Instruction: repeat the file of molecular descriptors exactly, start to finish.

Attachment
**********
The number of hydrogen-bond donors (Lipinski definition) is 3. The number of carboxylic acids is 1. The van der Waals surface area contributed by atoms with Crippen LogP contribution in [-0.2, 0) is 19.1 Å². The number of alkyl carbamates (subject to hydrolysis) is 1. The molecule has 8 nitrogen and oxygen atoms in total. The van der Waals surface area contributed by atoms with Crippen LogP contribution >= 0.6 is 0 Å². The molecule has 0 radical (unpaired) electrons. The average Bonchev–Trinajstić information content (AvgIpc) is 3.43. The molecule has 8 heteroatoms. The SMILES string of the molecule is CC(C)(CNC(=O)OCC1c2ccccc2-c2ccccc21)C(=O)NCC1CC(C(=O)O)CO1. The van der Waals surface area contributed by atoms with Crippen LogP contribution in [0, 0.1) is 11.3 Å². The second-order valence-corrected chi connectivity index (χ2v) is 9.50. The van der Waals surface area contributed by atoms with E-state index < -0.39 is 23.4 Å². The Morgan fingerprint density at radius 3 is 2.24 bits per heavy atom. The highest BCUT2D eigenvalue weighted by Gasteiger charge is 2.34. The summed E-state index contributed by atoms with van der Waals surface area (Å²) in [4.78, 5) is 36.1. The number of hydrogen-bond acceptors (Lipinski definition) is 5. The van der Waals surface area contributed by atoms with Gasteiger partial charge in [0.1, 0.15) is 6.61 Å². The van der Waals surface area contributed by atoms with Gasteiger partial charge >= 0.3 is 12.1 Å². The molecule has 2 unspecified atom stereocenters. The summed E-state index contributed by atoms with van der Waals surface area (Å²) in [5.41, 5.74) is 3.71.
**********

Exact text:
The number of hydrogen-bond donors (Lipinski definition) is 3. The number of carboxylic acids is 1. The van der Waals surface area contributed by atoms with Crippen LogP contribution in [-0.2, 0) is 19.1 Å². The number of alkyl carbamates (subject to hydrolysis) is 1. The molecule has 8 nitrogen and oxygen atoms in total. The van der Waals surface area contributed by atoms with Crippen LogP contribution >= 0.6 is 0 Å². The molecule has 0 radical (unpaired) electrons. The average Bonchev–Trinajstić information content (AvgIpc) is 3.43. The molecule has 8 heteroatoms. The SMILES string of the molecule is CC(C)(CNC(=O)OCC1c2ccccc2-c2ccccc21)C(=O)NCC1CC(C(=O)O)CO1. The van der Waals surface area contributed by atoms with Crippen LogP contribution in [0, 0.1) is 11.3 Å². The second-order valence-corrected chi connectivity index (χ2v) is 9.50. The van der Waals surface area contributed by atoms with E-state index < -0.39 is 23.4 Å². The Morgan fingerprint density at radius 3 is 2.24 bits per heavy atom. The highest BCUT2D eigenvalue weighted by Gasteiger charge is 2.34. The summed E-state index contributed by atoms with van der Waals surface area (Å²) in [4.78, 5) is 36.1. The number of hydrogen-bond acceptors (Lipinski definition) is 5. The van der Waals surface area contributed by atoms with Gasteiger partial charge in [0.1, 0.15) is 6.61 Å². The van der Waals surface area contributed by atoms with Gasteiger partial charge >= 0.3 is 12.1 Å². The molecule has 2 unspecified atom stereocenters. The summed E-state index contributed by atoms with van der Waals surface area (Å²) in [5.41, 5.74) is 3.71.